Gamespot editor Dan Hindes is putting his money where his mouth is, making the switch from critic to creator with retro stealth platformer Wildfire.
As a fellow member of the relatively small games journalism clique here in Australia, I’ve known Dan for a number of years and I enjoy the way he talks about the industry. I’ve never worked with him directly, but when I hear him address a crowd at a panel or speak to him, I get the impression he understands not only good gameplay, but the machinations and politics of games media. As the regional face of Gamespot, he’d have to, right?
With this in mind, I welcomed news that a Hindes-led indie project called Wildfire had hit Kickstater. It’s not a Gamespot project, instead operating through Hindes’ side initiative Sneaky Bastards - a well-presented site that aims to be “the definitive hub for all things stealth gaming.” However, his main role cannot be ignored and with these two channels combined he has a loyal fan base of gamers already in the bag and a direct portal to an audience thirsty for quality gaming. On paper it’s a slam dunk campaign that is the stuff of dreams for 99% of other crowdfunded projects.
I was very impressed then to find a playable alpha build freely available on the Kickstarter page. It’s a class move, giving punters more to go on than reputation before laying down their faith in cold hard cash.
Wildfire comes across as a passion project from a true fan of stealth gaming. It distils the strengths of the genre into a very pure concept and then builds a sandbox around it in which players can experiment. It doesn’t necessarily change the platformer universe with eye-opening new gameplay mechanics, but I love how it constructs a specific ruleset and then challenges the player to manipulate it in the context of ever evolving level complexity. This is how the very best titles from the era its SNES-inspired visuals and SFX honour cemented their place in our history.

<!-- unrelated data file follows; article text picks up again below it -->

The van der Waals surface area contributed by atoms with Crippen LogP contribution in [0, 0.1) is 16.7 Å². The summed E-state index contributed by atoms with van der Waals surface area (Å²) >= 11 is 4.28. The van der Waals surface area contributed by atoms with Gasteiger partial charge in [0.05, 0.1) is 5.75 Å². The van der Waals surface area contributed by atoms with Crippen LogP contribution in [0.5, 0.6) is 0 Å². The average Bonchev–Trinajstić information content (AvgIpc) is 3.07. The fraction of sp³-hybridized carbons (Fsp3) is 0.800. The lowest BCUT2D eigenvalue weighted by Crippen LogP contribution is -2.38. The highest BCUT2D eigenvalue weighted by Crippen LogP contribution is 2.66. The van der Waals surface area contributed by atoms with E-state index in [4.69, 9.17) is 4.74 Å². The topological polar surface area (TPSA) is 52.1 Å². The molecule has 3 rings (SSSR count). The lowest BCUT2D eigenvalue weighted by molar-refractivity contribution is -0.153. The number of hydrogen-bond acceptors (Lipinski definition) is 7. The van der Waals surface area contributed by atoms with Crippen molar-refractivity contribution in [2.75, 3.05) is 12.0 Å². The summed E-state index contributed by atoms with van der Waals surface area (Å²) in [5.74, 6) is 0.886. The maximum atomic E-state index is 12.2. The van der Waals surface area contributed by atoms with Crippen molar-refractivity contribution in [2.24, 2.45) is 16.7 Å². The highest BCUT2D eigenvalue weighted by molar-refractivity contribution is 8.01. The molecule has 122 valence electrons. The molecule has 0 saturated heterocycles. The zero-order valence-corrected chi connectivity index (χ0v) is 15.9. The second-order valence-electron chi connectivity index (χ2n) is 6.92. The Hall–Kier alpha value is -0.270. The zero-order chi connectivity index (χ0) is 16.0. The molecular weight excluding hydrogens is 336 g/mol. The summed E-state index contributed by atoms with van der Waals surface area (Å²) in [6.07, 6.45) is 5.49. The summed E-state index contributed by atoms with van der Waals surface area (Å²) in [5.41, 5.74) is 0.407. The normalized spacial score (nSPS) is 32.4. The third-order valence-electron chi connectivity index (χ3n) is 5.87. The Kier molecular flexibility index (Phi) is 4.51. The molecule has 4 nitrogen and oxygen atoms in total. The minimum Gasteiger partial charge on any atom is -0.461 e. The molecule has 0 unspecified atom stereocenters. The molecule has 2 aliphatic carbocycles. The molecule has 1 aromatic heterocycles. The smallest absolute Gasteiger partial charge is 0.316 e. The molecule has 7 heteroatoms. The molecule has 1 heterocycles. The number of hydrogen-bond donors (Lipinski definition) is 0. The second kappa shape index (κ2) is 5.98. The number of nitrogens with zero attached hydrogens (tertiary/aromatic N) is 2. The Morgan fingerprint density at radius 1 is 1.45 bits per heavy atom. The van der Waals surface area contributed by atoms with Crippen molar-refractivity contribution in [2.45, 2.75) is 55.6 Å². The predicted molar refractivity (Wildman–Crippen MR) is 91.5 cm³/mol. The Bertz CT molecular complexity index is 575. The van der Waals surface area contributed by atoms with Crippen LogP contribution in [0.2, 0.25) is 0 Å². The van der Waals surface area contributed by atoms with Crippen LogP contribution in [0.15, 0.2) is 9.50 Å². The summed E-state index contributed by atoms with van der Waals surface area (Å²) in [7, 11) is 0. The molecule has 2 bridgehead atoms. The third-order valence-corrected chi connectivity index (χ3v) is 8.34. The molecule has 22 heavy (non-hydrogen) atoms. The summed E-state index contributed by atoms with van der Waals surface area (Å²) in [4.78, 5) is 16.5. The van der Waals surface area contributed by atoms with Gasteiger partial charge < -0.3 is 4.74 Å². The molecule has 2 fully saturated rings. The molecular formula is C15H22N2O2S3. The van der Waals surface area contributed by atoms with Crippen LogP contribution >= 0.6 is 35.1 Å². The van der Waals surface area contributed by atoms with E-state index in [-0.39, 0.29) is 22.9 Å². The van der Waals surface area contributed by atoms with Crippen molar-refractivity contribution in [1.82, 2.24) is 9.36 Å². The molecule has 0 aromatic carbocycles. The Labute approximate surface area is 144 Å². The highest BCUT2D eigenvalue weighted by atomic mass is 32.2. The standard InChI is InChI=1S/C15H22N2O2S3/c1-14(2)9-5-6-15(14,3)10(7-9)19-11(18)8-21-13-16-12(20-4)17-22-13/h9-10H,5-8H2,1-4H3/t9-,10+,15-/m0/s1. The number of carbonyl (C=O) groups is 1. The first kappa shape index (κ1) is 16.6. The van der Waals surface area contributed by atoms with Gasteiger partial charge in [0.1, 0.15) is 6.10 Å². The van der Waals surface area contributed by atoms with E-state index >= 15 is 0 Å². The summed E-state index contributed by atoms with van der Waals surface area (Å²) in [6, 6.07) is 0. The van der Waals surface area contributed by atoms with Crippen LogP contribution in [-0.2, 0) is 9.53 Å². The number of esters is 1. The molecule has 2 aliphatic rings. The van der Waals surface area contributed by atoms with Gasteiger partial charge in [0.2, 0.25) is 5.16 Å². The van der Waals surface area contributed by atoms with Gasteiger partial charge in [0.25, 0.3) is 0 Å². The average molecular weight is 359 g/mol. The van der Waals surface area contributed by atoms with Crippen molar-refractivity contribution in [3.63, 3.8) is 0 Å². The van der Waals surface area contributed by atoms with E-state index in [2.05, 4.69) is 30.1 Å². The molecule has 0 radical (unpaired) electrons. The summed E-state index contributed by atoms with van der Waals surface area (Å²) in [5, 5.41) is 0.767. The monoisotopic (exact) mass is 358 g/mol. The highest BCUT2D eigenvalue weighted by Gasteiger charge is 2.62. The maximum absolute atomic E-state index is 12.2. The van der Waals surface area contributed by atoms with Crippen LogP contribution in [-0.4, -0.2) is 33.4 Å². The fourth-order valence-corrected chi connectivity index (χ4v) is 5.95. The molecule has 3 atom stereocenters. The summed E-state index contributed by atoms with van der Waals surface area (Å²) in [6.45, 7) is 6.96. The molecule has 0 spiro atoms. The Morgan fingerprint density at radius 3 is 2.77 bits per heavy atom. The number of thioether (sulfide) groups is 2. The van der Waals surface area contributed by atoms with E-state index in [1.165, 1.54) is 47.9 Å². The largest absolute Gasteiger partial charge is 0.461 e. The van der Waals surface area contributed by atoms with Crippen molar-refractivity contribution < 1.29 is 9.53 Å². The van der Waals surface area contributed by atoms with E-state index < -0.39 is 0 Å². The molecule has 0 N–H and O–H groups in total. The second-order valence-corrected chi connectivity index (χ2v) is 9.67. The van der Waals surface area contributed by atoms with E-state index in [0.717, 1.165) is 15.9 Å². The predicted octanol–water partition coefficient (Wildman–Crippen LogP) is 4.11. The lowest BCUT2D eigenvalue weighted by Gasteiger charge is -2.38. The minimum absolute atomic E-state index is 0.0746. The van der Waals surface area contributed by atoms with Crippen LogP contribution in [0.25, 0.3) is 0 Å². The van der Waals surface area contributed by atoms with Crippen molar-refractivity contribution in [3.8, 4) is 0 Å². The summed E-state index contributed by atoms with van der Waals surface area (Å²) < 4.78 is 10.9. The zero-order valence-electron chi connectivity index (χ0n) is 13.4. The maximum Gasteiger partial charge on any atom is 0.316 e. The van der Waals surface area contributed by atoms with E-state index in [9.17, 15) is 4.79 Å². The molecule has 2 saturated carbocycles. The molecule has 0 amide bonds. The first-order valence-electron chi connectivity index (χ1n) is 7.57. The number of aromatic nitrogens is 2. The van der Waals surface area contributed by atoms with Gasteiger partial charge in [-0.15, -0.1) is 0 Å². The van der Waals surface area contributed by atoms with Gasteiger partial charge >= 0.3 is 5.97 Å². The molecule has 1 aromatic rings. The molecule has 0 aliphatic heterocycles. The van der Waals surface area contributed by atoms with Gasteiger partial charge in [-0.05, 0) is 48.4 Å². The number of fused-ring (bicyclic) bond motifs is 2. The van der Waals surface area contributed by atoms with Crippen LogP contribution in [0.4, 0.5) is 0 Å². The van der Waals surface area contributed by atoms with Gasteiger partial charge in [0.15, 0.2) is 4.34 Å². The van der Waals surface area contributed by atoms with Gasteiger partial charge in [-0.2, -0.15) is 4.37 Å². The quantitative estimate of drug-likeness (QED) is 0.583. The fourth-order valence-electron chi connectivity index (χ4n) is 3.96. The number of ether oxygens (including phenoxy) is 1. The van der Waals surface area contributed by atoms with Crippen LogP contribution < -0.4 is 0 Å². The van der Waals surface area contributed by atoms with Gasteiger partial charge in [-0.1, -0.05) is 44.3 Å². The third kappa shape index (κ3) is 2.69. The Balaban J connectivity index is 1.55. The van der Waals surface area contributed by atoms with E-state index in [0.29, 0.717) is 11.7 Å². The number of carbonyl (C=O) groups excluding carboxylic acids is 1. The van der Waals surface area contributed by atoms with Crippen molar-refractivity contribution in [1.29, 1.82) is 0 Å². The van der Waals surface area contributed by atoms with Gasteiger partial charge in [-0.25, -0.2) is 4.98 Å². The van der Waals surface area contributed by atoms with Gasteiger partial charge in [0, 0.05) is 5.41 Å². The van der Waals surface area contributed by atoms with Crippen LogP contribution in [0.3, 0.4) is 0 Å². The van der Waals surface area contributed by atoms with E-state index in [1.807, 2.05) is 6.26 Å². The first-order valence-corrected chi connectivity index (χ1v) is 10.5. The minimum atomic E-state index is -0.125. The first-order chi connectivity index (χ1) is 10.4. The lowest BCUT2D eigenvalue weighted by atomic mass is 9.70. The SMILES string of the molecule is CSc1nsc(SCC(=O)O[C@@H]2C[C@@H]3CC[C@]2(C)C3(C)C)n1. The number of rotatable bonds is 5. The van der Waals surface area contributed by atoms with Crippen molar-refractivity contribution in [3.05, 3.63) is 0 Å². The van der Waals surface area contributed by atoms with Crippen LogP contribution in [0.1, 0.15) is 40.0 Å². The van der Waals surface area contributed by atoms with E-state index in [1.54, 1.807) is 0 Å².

The genre’s best thrive on getting sound, line-of-sight, limited resources and lighting to impact on gameplay, and then allowing the AI to react intelligently to these pillars. Our little hero dude is trying to get through a medieval/gothic inspired landscape filled with patrolling enemies armed with the ability to throw fire (at first) and water (later in the game). The environment features a number of objects that can be lit, exploded or melted, as well as bottomless pits and pools of water to use to your advantage.
Running and landing from big jumps emits sound – visualised by a pulse of blue light – but you can minimise this by walking or falling into grass. You can also hide in the grass, climb up vines, slide past obstacles and eventually ride on smoke clouds to navigate the world. You come across fire sources (and later water) as you go, and a tap of the left-mouse button is all it takes to pull this element into your body, at which point you can then launch it anywhere.
I highly recommend playing the alpha yourself; the tutorial is well-conceived and the gameplay basics quick to pick up. But even this early, it’s clear that Hindes and his crew haven’t over-pumped the concept and it feels wonderfully raw.
Starting a fire will provide smoke obscuring you from view. It will cause the AI to panic and run or otherwise distract them, allowing you to construct a plan for getting past and to the next screen. However, anything that catches on fire will continue to burn and ignite nearby objects, and while you hold the burning embers you can be seen in dark areas like caves. You can run through fire to an extent, but will need to cool off in a pool of water to survive. And all the while, the AI will scope out any sounds, call in reinforcements if made too excitable and chase you down on sight.
As a result, each screen sits on a knife’s edge, allowing you to play with the elements on hand to construct your own plan for getting through in the knowledge that things can go horrible wrong. How will you twist this screen and its pawns to your advantage? And what chaos will the engine unleash if you cock it up?
I look forward to seeing how new mechanics – such as using fire to rocket-jump onto high ledges and being able to freeze pools of water – play into the strategy. I also hope that the difficulty ramps up through the later levels to require ever more complex scenarios, each demanding longer chains of expertly timed nuggets of stealth.
Hindes is the second Australian games media personality in recent times to go from words to code, the other being former MCV editor and Rockstar Games PR legend Leigh Harris. With both Towncraft and Metrocide, Harris and his company Flat Earth Games have proved that critics can make great game makers, turning years of punishing poor design choices into streamlined, unique experiences. As for Hindes, we wish this sneaky bastard a fire free path from alpha to full release.
Back it, and find the Alpha, here.
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